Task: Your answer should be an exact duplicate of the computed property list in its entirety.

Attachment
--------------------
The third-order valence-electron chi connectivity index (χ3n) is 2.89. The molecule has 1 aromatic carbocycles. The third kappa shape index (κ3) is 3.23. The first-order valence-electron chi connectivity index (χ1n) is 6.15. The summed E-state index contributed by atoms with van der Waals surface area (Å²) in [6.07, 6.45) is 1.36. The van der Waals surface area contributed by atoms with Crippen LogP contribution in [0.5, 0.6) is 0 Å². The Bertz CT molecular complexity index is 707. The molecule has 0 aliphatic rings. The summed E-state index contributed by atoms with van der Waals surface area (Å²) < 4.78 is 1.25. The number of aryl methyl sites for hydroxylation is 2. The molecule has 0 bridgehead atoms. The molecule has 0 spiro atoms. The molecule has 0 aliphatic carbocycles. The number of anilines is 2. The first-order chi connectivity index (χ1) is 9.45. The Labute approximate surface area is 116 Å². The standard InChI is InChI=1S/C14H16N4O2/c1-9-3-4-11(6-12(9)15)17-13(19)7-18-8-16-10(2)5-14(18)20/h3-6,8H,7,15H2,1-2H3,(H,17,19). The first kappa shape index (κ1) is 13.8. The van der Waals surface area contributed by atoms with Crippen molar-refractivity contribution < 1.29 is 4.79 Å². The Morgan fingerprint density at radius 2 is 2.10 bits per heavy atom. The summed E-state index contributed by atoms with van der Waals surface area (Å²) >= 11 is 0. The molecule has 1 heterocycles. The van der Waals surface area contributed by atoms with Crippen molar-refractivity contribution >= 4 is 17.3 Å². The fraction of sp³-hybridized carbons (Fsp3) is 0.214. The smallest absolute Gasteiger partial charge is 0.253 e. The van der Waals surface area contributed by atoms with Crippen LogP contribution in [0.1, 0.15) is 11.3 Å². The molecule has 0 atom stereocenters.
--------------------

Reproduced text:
The third-order valence-electron chi connectivity index (χ3n) is 2.89. The molecule has 1 aromatic carbocycles. The third kappa shape index (κ3) is 3.23. The first-order valence-electron chi connectivity index (χ1n) is 6.15. The summed E-state index contributed by atoms with van der Waals surface area (Å²) in [6.07, 6.45) is 1.36. The van der Waals surface area contributed by atoms with Crippen LogP contribution in [0.5, 0.6) is 0 Å². The Bertz CT molecular complexity index is 707. The molecule has 0 aliphatic rings. The summed E-state index contributed by atoms with van der Waals surface area (Å²) < 4.78 is 1.25. The number of aryl methyl sites for hydroxylation is 2. The molecule has 0 bridgehead atoms. The molecule has 0 spiro atoms. The molecule has 0 aliphatic carbocycles. The number of anilines is 2. The first-order chi connectivity index (χ1) is 9.45. The Labute approximate surface area is 116 Å². The standard InChI is InChI=1S/C14H16N4O2/c1-9-3-4-11(6-12(9)15)17-13(19)7-18-8-16-10(2)5-14(18)20/h3-6,8H,7,15H2,1-2H3,(H,17,19). The first kappa shape index (κ1) is 13.8. The van der Waals surface area contributed by atoms with Crippen molar-refractivity contribution < 1.29 is 4.79 Å². The Morgan fingerprint density at radius 2 is 2.10 bits per heavy atom. The summed E-state index contributed by atoms with van der Waals surface area (Å²) >= 11 is 0. The molecule has 1 heterocycles. The van der Waals surface area contributed by atoms with Crippen molar-refractivity contribution >= 4 is 17.3 Å². The fraction of sp³-hybridized carbons (Fsp3) is 0.214. The smallest absolute Gasteiger partial charge is 0.253 e. The van der Waals surface area contributed by atoms with Crippen LogP contribution in [0.1, 0.15) is 11.3 Å². The molecule has 0 atom stereocenters.